On Twitter, New York City Mayor Eric Adams urged residents with heart or breathing problems to “try to limit your outdoor activities today to the absolute necessities.”

“Everyone should limit their exposure by staying indoors and closing windows, especially those with risk factors,” the Maryland Department of the Environment wrote in a website alert.

But for construction workers and others who don’t have the option of staying inside, the crisis left them exposed to extraordinarily high levels of smoke, a mashup of harmful compounds that include hydrocarbons, carbon monoxide and nitrogen oxides, according to an EPA guide.

Most perilous are the tiny bits of particulate matter that can penetrate deep into the lungs and even leach into the bloodstream.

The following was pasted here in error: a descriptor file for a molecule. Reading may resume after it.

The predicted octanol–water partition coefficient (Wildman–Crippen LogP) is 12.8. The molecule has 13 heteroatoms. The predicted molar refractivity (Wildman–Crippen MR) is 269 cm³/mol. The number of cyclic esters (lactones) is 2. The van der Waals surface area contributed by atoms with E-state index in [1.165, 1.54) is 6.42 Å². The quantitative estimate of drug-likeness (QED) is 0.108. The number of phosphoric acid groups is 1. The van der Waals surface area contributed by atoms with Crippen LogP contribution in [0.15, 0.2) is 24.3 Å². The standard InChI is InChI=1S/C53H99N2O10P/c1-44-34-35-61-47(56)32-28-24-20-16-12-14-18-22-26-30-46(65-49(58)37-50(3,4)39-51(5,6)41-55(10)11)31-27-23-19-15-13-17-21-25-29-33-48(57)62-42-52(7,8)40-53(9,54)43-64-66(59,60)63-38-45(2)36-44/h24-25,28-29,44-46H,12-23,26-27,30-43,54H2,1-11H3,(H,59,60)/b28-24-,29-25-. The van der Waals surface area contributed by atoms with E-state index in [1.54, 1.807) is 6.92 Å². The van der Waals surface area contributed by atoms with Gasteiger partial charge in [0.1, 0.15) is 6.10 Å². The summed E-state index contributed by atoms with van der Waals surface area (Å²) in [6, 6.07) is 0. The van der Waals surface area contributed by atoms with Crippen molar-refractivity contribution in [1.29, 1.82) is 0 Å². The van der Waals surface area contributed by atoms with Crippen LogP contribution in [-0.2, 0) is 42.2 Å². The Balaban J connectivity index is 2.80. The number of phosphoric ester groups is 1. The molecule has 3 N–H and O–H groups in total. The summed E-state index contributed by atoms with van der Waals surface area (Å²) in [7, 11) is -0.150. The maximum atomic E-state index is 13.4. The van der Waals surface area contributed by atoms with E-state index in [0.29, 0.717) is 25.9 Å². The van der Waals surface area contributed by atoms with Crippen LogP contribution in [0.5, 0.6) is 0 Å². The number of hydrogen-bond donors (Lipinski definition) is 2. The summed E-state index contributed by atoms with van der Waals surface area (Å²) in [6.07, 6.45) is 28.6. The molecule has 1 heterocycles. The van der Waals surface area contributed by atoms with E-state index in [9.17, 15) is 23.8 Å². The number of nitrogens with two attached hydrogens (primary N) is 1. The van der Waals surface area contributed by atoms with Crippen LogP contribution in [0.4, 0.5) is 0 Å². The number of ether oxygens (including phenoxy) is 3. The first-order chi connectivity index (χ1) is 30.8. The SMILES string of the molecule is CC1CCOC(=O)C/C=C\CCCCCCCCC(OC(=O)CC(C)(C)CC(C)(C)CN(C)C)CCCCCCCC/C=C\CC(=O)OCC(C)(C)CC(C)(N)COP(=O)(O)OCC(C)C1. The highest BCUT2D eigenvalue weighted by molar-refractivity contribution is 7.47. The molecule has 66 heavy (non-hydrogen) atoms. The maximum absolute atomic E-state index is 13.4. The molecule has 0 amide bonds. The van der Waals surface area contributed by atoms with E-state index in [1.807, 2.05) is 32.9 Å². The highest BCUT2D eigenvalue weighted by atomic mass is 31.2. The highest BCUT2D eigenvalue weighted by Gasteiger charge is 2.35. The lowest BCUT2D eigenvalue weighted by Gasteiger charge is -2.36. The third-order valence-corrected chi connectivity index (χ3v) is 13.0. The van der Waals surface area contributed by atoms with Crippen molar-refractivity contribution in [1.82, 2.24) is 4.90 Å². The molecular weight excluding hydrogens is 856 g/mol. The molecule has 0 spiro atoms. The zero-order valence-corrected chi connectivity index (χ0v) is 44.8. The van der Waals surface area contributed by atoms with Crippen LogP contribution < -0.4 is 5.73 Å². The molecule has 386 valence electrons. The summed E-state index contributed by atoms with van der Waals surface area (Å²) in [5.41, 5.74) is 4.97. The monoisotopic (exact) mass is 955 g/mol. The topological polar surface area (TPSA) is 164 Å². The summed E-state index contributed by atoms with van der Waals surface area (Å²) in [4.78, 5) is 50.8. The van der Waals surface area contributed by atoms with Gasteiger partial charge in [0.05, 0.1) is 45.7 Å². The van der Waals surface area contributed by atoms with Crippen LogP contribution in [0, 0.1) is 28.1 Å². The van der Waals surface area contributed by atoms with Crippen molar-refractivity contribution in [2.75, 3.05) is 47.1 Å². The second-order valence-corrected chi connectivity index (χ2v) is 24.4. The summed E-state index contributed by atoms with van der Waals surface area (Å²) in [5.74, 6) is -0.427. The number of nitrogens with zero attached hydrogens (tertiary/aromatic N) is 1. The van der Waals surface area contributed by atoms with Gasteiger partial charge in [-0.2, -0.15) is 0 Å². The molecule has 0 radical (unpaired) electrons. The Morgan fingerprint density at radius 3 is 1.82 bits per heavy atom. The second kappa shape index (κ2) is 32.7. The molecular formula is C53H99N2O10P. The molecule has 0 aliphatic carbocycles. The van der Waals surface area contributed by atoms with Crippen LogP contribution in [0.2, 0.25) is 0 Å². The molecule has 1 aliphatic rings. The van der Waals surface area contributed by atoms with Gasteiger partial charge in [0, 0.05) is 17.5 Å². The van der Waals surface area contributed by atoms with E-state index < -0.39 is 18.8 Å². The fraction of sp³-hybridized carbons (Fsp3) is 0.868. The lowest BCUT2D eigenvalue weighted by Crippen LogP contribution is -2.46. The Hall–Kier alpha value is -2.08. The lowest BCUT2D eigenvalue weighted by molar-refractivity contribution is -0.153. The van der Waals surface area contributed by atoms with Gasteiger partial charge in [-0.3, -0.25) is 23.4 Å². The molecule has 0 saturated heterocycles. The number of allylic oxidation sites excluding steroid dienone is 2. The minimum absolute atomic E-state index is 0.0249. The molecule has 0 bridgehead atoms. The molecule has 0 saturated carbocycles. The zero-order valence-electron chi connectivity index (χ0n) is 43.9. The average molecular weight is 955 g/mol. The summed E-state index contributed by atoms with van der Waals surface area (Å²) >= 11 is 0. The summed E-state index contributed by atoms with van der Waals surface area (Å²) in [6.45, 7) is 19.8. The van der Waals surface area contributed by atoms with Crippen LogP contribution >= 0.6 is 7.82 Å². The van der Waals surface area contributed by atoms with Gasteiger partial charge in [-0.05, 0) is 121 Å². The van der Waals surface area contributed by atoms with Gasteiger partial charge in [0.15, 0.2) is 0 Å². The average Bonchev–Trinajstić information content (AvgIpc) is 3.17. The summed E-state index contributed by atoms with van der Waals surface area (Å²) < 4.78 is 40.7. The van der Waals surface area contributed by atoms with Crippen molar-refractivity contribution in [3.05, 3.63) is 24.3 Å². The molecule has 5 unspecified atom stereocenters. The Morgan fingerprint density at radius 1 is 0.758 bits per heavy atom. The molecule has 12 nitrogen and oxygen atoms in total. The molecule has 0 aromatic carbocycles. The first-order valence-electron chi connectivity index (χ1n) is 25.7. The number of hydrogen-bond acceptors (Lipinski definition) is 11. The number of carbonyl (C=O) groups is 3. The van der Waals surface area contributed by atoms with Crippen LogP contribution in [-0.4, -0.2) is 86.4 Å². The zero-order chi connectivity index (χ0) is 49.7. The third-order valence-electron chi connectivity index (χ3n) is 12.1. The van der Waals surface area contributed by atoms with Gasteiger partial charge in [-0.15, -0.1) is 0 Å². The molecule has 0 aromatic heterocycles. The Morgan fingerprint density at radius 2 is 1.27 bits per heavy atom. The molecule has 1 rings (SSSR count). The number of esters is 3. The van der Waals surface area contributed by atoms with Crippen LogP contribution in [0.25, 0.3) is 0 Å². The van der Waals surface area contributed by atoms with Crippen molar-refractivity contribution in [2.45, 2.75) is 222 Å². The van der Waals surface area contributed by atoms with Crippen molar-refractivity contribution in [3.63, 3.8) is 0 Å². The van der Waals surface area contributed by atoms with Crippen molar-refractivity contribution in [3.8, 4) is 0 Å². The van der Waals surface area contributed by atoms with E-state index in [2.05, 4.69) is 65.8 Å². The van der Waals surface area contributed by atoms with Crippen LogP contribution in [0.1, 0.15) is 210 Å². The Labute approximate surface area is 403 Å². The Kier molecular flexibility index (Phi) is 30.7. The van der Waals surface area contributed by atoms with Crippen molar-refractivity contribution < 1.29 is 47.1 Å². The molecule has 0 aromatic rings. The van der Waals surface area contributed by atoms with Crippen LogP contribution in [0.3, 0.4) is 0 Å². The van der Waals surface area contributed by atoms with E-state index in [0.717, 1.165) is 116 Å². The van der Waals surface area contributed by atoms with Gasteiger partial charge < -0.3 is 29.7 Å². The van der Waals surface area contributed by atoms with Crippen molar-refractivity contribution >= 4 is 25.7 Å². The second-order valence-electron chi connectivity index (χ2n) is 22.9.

Commonly dubbed soot, those fine particles are technically known as PM2.5 because they are no bigger than 2.5 microns in diameter, or one-thirtieth the width of a human hair. They are linked to a wide variety of respiratory and cardiovascular ills, including worsened breathing problems, higher risk of stroke and non-fatal heart attacks, and increased odds of premature deaths in some circumstances.

Dr. Susie O’Mara, chair of emergency medicine at MedStar Washington Hospital Center, said there could be an uptick in hospital or emergency room visits in coming days as people begin to experience more severe symptoms.

“What we worry about is that we’re not seeing it today, but we’ll start seeing it tomorrow or the next day when people are actually in quite a bit of trouble,” O’Mara said.